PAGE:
Luckily I never got any grief from my Mother for the times I returned home covered with dirt and grease. She just made sure I wore old clothes and bought me some felt lined boots for the winter months.
My Uncle began driving VW beetles that could be had for almost nothing in the 1970’s. The best one was a red 1965 with factory handcrank operated sunroof.
He would let me shift gears while driving, and only once did I make the mistake of downshifting into reverse instead of first, which are in almost the same location on the beetle. Bzzzz!
A white 1967 beetle which was very rust free but didn’t run was around for a few months. As with the Ford I spent endless hours inside, shifting gears and wishing it could be mine.
A Zenith Blue 1968 beetle appeared in the newspaper classifieds for $150, so I went with uncle and grandfather to check it out as a potential engine donor. It turned out to be rust free AND fully functional so he bought the 68 and sold the 67. I was not pleased; not only did I not get to keep the 67 but I didn’t like the 68 as much. It didn’t have towel bar bumpers, and the basketweave seat vinyl felt and smelled funny to me.
Meanwhile, the 1948 Mercury was coming together. Originally a stately maroon, it got painted AMC Big Bad Green,
and the interior was done in brown naugahyde. I have to give my Uncle some slack here, because it was the 1970’s after all, but words cannot describe how luridly awful it looked.
Even my Uncle admitted it was a terrible mistake, lost interest in the project and sold it to someone who immediately painted the car white.
Soon after came the end of this childhood chapter, because my Uncle’s wanderlust had returned. One slushy winter day I went downtown with my Grandparents and we put him on a bus to Calgary. Unlike other years, he didn’t return in the spring.
And that’s the end, except for one week in the summer of 1989: One of my Aunts had terminal cancer, and she wanted to visit her western relatives one last time. She was terribly anxious about flying, and offered to bring me along if I would hold her hand on the plane. I jumped at the chance, and while she made the family rounds I went off to Canmore for a week with my Uncle. He was a maintenance worker for the Alberta Parks Department at the time, so he took his work truck and gave me the keys to his new VW Fox.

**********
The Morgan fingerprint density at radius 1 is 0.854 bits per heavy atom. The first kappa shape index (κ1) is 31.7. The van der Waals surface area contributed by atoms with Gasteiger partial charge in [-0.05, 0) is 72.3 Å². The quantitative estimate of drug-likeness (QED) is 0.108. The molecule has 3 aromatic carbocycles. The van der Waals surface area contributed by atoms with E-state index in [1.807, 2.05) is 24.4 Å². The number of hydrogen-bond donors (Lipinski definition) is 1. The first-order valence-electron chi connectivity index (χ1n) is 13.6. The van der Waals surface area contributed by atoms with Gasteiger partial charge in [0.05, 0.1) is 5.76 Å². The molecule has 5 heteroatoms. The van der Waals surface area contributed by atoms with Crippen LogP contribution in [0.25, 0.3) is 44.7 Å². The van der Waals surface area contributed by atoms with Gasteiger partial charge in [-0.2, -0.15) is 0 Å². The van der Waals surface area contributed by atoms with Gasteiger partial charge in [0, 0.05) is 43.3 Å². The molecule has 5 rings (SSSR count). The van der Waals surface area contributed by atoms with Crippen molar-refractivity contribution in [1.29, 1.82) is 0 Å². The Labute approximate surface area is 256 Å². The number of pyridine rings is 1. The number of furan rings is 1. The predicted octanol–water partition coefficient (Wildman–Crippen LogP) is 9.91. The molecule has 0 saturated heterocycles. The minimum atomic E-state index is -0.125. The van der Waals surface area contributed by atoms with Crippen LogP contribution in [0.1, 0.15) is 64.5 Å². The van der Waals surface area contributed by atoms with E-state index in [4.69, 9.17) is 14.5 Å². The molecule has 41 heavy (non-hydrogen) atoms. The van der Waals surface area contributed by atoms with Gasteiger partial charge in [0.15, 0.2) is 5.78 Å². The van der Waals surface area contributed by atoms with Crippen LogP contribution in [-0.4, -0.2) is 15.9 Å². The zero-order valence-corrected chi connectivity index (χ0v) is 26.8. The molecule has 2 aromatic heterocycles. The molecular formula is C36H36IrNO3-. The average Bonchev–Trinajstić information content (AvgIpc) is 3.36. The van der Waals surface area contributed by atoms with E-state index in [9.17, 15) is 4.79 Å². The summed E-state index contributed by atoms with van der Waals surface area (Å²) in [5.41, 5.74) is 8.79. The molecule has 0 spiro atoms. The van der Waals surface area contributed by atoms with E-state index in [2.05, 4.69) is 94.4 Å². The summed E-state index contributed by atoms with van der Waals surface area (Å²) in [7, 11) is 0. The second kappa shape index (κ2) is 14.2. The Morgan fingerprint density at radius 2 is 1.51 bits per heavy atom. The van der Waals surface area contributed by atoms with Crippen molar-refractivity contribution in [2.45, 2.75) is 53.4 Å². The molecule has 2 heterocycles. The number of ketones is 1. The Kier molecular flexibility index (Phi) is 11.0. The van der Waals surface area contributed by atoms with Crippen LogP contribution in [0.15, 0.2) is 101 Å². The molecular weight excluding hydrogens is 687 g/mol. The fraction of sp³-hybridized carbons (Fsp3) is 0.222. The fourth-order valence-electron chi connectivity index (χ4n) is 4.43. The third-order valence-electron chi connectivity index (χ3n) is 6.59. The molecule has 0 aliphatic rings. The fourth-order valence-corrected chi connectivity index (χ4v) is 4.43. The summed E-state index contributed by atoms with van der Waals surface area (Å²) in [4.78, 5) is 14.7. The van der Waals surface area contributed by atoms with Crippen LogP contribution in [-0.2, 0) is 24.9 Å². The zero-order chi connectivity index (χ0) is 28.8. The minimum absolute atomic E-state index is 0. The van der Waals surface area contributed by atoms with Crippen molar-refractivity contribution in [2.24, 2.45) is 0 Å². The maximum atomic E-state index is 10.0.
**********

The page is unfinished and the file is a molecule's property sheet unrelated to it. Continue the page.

Never in my life had I experienced such total freedom of exploration, and spent days driving around in the mountains in the nimble four-speed Fox. It was a revelation to me, I had always appreciated cars for what they were, but the Fox was great because of where it could take me.
Peter had built his own house, which looked suspiciously like his previous garage-like structure with a 2nd level added beneath, and beside the house was his latest project, a 1951 Ford Woody wagon.
It was a dry prairie car with minimal rust, but the wood was shot and unlike now no kits were available. He showed me the wooden pieces he was reproducing by hand, but the work was slow and he confided that the car was deteriorating outdoors and he was going to have to sell it.
One of the best weeks of my life drew quickly to a close, and all too soon we were back at the airport. The tearful final goodbyes of my Aunt and her siblings took center stage, but I correctly suspected that this was the last time I would spend with my former mentor.
My life turned out totally different than my Uncle’s, yet in some ways the same. Through my job I’ve traveled the world including Australia, I have varied interest in old cars, and I have my own Beetle project too.
It’s still not finished either, but that’s one family tradition I’m hoping to break.